Fashion Revolution Week 2019

On Saturday 27th April we’re taking over Beyond Retro Shoreditch Store for an evening of talks, music and panel discussions in celebration of Fashion Revolution Week. We’re pleased to announce that Fashion Revolution will be holding a keynote talk!

We thought we’d catch up with them beforehand. Enjoy!

Book your ticket here.

Please can you tell us about Fashion Revolution and the global movement you have created? 


Fashion Revolution began in 2013 as a response to the Rana Plaza building collapse, which killed over 1,100 people, most of whom were young, female garment workers producing clothing for major global fashion brands. 


In the wake of the tragedy, co-founder Carry Somers and Orsola de Castro came together to create a movement that would effect lasting change in the industry. Since then, Fashion Revolution has been campaigning for a more transparent fashion industry, by engaging citizens, brands, policymakers, students, and educators around the world. In 2018, we had over 275 million people globally engage with our campaign.

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Why is it important to consider who made our clothes? 


Fashion is one of the most labour intensive industries in the world. When I was studying fashion design in my early university days, I learned that clothing production is much more difficult to automate than seemingly more complicated products like phones and computers. Why? Because robots and machines have greater difficulty manipulating soft goods like fabric than they do assembling hard parts. 


Millions of people around the world work in the garment industry, and too often these jobs come with low pay, long hours, and unsafe working conditions. Too many garment workers are subject to verbal and physical abuse among other kinds of exploitation. 


So at Fashion Revolution, we begin with the question "Who made my clothes?", to look behind the curtain at the often-secretive supply chain. It's impossible for us to enact change if we can't see the problems. This is the essence of why we are demanding a more transparent fashion industry and why we must continue to ask #Whomademyclothes? 

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How can someone join your movement and support slow, ethical fashion? 


With Fashion Revolution Week 2019 just around the corner (April 22-28), hundreds of events will take place around the world. You can find a global events directory on our website, and find clothing swaps, panel discussions, film screenings, and so many other activations wherever you live.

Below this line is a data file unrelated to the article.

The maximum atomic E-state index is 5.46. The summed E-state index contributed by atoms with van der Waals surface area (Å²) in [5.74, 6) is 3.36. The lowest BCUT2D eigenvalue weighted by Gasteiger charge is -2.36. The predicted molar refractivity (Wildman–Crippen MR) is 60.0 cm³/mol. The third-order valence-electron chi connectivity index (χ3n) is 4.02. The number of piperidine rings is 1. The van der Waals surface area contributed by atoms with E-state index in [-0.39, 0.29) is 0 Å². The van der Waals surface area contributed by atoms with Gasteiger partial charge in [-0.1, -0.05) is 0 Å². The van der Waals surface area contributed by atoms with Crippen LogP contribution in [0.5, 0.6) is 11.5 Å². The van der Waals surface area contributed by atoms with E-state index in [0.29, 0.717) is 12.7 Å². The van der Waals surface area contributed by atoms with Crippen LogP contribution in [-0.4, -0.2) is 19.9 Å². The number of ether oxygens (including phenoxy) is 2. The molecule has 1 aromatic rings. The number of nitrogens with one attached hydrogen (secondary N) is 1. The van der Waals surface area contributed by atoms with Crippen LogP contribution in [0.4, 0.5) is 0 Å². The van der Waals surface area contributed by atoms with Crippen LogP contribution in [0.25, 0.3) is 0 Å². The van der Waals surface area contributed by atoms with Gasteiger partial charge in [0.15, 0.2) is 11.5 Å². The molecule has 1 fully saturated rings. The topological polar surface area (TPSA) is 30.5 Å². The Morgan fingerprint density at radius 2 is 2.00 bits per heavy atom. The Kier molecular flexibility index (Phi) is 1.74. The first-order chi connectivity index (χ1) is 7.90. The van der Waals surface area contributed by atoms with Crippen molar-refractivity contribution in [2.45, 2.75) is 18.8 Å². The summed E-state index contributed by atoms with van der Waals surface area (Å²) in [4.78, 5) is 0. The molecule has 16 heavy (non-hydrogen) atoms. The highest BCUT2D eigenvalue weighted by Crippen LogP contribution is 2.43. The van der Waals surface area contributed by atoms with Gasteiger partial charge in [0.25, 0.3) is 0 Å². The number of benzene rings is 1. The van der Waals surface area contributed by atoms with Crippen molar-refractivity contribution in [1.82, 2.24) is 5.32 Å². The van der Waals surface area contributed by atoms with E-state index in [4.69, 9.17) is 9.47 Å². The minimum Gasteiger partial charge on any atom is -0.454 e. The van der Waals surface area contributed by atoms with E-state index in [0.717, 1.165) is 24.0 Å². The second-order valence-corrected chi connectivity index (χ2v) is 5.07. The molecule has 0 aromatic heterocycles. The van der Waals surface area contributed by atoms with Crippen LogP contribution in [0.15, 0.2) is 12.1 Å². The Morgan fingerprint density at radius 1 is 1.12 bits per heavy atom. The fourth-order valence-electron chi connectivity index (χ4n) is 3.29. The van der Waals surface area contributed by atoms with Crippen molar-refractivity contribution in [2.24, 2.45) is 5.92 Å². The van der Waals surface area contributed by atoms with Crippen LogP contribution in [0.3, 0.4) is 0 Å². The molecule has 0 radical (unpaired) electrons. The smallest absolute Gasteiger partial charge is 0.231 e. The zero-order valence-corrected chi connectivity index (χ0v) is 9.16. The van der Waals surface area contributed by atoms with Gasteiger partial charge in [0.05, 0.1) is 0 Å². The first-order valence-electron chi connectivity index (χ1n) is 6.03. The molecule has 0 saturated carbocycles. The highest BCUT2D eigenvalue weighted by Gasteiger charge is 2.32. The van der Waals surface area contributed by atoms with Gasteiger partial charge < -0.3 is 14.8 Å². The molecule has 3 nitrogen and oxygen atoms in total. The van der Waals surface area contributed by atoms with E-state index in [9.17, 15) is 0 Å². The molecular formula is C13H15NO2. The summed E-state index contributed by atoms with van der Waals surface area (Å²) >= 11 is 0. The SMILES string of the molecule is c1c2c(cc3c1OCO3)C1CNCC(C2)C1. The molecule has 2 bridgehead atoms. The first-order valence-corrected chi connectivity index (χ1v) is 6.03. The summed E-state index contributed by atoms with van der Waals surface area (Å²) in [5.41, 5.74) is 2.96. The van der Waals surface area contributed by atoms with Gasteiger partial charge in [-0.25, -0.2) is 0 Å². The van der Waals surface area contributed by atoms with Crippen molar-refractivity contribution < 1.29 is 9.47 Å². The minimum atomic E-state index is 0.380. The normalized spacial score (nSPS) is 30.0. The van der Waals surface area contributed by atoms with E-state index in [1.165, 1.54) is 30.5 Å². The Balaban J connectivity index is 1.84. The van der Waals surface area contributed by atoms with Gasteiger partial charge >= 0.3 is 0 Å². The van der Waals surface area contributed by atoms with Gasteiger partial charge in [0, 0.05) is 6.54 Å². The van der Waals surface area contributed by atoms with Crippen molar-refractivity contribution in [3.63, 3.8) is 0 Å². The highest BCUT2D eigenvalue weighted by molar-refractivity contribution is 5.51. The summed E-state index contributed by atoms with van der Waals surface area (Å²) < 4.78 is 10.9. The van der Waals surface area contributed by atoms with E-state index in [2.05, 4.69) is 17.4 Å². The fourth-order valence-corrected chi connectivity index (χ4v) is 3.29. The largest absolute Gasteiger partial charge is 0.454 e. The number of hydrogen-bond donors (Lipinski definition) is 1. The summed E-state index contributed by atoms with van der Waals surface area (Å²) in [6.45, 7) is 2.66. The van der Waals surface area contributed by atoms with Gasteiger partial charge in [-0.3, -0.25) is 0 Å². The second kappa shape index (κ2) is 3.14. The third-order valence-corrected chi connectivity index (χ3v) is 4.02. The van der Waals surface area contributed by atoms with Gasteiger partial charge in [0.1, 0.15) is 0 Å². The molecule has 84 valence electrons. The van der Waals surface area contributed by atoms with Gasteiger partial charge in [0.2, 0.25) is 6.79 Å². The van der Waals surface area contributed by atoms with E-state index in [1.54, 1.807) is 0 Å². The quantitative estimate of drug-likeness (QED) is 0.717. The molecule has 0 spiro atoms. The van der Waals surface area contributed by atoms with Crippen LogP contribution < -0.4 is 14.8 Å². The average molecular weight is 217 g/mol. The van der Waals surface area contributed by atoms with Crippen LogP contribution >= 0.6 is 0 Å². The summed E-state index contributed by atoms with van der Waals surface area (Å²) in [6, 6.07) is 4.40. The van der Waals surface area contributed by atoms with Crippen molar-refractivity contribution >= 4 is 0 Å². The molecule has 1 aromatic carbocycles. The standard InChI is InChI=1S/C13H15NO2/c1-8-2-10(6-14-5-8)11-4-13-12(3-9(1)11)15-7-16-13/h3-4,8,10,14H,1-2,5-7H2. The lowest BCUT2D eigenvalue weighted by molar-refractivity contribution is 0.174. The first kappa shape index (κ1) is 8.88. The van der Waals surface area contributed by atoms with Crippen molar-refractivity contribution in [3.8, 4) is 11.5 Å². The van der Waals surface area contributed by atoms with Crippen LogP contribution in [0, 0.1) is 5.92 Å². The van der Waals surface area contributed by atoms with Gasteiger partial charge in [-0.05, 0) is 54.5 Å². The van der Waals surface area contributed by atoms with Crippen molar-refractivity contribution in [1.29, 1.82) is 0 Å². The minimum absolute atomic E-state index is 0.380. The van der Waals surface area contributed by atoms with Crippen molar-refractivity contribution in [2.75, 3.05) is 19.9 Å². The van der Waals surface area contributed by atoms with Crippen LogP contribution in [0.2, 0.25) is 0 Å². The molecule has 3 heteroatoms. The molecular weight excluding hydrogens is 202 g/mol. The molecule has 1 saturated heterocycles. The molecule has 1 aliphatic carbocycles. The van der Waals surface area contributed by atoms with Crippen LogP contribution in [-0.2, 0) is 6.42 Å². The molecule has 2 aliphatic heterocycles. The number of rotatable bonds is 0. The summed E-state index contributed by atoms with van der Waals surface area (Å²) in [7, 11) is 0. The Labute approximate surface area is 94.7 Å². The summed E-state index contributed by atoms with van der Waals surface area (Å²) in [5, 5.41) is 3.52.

We also have a guide to getting involved here: https://www.fashionrevolution.org/wp-content/uploads/2018/03/FashionRevolution_DoSomething_Citizens_2019.pdf which is a great way to take part in our digital campaigns, write to a brand or policy maker, and begin asking the right questions. 

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What are some key impacts that fast fashion has on people and on the planet?

This year, we at Fashion Revolution are spreading the message that you cannot separate human and planetary sustainability. The activists around the world leading climate marches are campaigning for peace and human rights as much as they are campaigning for policy that addresses carbon emissions and pollution. Because without a healthy planet, there will be no supply chains, safe working conditions, or fair fashion.


Quantis has estimated that globally, the fashion industry contributes to around 8.1% of climate impacts. Of course, fast-fashion's environmental impacts reach everything from water pollution and contamination to deforestation, landfill contribution, and waste incineration. The garment industry has also been flagged by the Global Slavery Index as the 2nd highest at-risk product category for Modern Slavery. 


If you want to learn more about the full scope of fashion's impact, I'd recommend the UK Environmental Audit Committee's Fixing Fashion Report, which documents their investigation into the sustainability of the Fashion Industry. Our policy director, Sarah Ditty, was one of the witnesses who submitted evidence to their report, and we're proud to have seen some of these issues addressed through the EAC's policy recommendations. You can read the report here: https://publications.parliament.uk/pa/cm201719/cmselect/cmenvaud/1952/1952.pdf

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Maudie Johnson